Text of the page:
THERE was a time when convertibles were not that popular in SA, principally because driving along getting “grilled” under the sun’s fierce UV rays had limited appeal. But once South Africans became heavily image conscious, ragtops entered a renaissance period, and the latest to join the movement is the Mini, available in Cooper – fivespeed manual and CVT automatic – and six-speed supercharged Cooper S derivatives. There are a number of body colour/hood colour/stripe options that can be ordered, as well as a choice of trim combinations. Our Hot Orange Cooper S test car arrived with a black hood and black bonnet stripes, too. (Ordering a Mini is a customising experience.)
CAR tested the Cooper S hatch in November 2002 and mechanically the chopped-top version is no different, although the hatch came with optional 17-inch alloy wheels whereas the convertible was fitted with the standard run-flat 16-inchers shod with 195/55 rubber. Once again there is a choice: Mini offers different wheel styles and sizes.
But this test is more about the hood. Firstly, the multi-layered top appears to be well fabricated but it is not entirely successful in isolating the cabin from major exterior noises, such as the rumbling engine of a truck standing alongside in a traffic queue. We heard some slight wind noise creeping past the hood-towindow seals at higher speeds, and we detected some exhaust boom when cruising around the legal limit. Visibility through the small glass back window is poor, partly because of the rear seats’ roll hoops with integral head restraints being in the line of sight. These are common failings of soft-tops, but they are factors nonetheless.
Eschewing the trend towards folding metal roofs, the Mini does, however, boast something a little different from the norm. The roof offers two modes. Press the button on the windscreen header rail and the roof begins to slide back like a conventional sunroof. The maximum opening is 400 mm, which recalls the old coupé de ville position, but Mini recommends that speeds be kept below 120 km/h in this condition (presumably when fully open).
Release and depress the button again, and the hood folds into a Z shape and collapses behind the rear seats, all in around 15 seconds. Thankfully, unlike the original Mini’s post-war pram look, the new Mini’s roof folds pretty much out of sight. And, as is usually the case, the car looks better topless, although the Mini is not too clumsy-looking with the hood up.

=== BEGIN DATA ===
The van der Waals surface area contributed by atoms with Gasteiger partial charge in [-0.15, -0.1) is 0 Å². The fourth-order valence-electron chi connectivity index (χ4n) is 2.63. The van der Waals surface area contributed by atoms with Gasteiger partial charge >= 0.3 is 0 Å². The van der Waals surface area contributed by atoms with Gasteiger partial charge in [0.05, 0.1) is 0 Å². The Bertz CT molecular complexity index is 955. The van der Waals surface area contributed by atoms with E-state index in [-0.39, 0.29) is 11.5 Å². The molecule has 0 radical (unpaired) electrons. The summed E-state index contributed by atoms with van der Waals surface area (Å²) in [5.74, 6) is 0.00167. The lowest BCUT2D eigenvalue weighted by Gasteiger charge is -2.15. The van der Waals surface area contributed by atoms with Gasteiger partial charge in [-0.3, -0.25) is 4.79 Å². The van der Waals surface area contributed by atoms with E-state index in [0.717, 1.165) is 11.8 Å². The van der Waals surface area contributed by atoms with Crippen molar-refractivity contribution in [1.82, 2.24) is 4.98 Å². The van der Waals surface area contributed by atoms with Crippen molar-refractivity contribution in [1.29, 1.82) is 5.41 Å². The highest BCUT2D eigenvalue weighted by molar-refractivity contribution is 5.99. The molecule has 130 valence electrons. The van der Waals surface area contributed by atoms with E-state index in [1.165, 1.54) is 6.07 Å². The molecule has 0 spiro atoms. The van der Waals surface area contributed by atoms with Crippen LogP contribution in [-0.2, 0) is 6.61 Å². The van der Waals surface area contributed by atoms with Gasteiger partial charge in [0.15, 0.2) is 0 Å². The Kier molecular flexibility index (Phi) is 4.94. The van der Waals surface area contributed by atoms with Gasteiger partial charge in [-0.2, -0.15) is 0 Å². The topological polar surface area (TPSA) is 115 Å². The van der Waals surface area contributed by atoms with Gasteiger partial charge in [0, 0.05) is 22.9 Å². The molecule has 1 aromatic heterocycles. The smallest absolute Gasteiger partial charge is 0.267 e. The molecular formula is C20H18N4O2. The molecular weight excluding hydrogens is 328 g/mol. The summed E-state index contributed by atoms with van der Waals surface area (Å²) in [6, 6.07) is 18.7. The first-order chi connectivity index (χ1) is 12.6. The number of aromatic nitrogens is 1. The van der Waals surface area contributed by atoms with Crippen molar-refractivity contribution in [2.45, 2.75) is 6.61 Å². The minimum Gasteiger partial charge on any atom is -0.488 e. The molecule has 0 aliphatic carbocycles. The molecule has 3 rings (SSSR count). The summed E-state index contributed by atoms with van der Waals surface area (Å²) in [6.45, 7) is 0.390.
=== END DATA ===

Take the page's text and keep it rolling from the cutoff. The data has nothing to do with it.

With door and rear side windows down, a fair amount of turbulence fills the cabin, but this can mostly be eliminated by raising the side windows, although some air swirl remains. However, a folding screen can be fitted across the body behind the front seats and above the rears to make speedy motoring for one or two people a calmer affair. If passengers are to be carried in the back, the rear seats have decently sized cushions, but unless the people up front are small, legroom is almost nonexistent. As is useful boot space…
Being a Cooper S, performance is strong, and despite being around 100 kg heavier than the hatch – due to all the reinforcing necessary to compensate for lopping off the roof – the Convertible provided near identical test figures. The whine of the supercharger is evocative, and the engine’s pull from mid-range is impressive. The gearshift is meaty and precise, contributing towards a general feeling of powertrain integrity.
The Mini is one of the nimblest and most wieldy cars around, but ride quality is dependent on the wheels and tyres fitted. We noticed that the Convertible was softer than the hatch we had tested. Mind you, there is noticeable body flex, which probably contributed to the overall effect of feeling more compliant. Notwith-standing, ridges and ruts cause the body to shake. You either love or loathe the Mini’s facia: the test team leaned more towards the latter. The two instrument pods atop the steering column have faces that reflect distractingly if the sun is behind. Reading the instruments is difficult at the best of times, and the row of toggle switches are fiddly to operate. Frankly, the facia and controls are an ergonomic mess.
Mini is probably the only retrostyled vehicle that can genuinely be labelled a sales success. Oddly, though, it is younger people who more readily identify with the car rather than the ones who grew up with the original. Creating a Convertible was a natural, and it will doubtless capture a large chunk of its niche market. Whether the S performance potential is necessary is debatable, because you cannot sensibly exploit it to the full with the top down, which is how convertibles should be seen. But if you’ve got it, flaunt it…
Original article from Car